A word from the founder

Juan Zavalía Paunero, the man behind the XPL’s vision

Where did you get your inspiration to develop such a model for the Xtreme Polo League?

The idea of a league is not new and has been around for a while. I think that my experience in Formula One allowed me to look at the project from a different angle but I must give a lot of the credit to the Argentine Polo Association as well as to Javier Tanoira for their support and vision and prior efforts.

What long-term goals do you have?

I believe that polo is a true spectator sport with all the fire elements that make for a unique viewer experience when combined with today’s technologies. Our goal is for polo to become a popular sport with a global audience, and to be a fun and thrilling show to watch on television. In the short term, we want to see the reception of the audience and the polo ecosystem, since it is important to have the endorsement of all our stakeholders. We plan on introducing 2 other teams next year and reach 12 teams by 2022, with 10 annual stages around the world including the final that will always be in Argentina, and will eventually become the Argentine Superbowl.

Is this new league replacing the Triple Crown?

No way. The Triple Crown are the most important polo championships. They are managed by the AAP and these tournaments are the source of income for the AAP to promote the sport in Argentina, which is its main goal as a non-profit organization. The XPL is a private company for profit, with cash distributions to the teams as well as certain economic rights that will allow Teams to earn and finance, repectively, part (and eventually all) of its operating costs. This is where a for-profit entity like the XPL fills the gap that the associations do not handle as they are exclusively mandated to serve as a sport accelerator within their respective jurisdictions.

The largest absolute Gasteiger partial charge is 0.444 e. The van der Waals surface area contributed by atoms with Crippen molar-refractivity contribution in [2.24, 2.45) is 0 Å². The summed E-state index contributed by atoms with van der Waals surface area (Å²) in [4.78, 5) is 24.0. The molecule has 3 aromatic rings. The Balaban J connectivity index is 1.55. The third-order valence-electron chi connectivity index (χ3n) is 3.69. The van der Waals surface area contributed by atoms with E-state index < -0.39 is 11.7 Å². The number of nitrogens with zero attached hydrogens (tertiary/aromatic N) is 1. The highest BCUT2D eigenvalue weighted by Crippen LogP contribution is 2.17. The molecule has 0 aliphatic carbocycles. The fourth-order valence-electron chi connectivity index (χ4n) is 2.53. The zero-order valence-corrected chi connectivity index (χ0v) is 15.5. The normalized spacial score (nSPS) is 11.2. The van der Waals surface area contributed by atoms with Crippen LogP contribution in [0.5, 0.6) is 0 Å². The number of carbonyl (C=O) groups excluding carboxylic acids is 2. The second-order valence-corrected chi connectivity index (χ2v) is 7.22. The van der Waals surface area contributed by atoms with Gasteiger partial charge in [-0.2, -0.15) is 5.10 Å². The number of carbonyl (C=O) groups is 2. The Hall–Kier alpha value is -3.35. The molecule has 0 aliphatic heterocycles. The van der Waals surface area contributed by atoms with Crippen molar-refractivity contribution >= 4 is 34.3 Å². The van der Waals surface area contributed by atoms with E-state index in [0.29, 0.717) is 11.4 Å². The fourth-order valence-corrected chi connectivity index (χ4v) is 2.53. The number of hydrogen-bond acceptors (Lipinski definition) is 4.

How are players selected to play?

The teams have a franchise model. In this sense, each franchise functions as a for-profit company. The players are chosen by each franchise holder and bilaterally reach an agreement with the players subject to contract and minimum wage regulations. Franchises can be owned by a physical person or a legal entity.

The XPL will follow a “traveling circus” model more similar to the Formula 1.

Will the XPL follow the same rules as the Triple Crown?

Rule changes have been made so that they are easier to understand for people who are not from polo. The XPL will be a very good test-bed to try new things that some associations may or may not choose to implement. For example, teams will no longer change sides after each goal, but at the beginning of each chukker, which will start with a throw-in from midfield. After each goal the other team will kick-off from the 40 yard mark and there will be a semicircular line at the 80 yard line and goals from behind that line will count double. Finally, it will be played with a handicap restriction between (28 to 34) and we will limit the number of horses that each player can take to each game, among other low impact rules. The aim, overall, is to achieve a shortening of dead times and facilitating the understanding of the game for the audience that is not polo savvy.

Could you explain in detail how this franchise system works in the world of sports?

Sports franchises are brands that in addition to seeking sports results try to obtain benefits as a company. This system works successfully in prestigious leagues such as the NBA, NFL or F1. Each team has a participation in the results of the company and has a power of decision on the format of the League championship. The XPL is a League for the Teams and by the Teams

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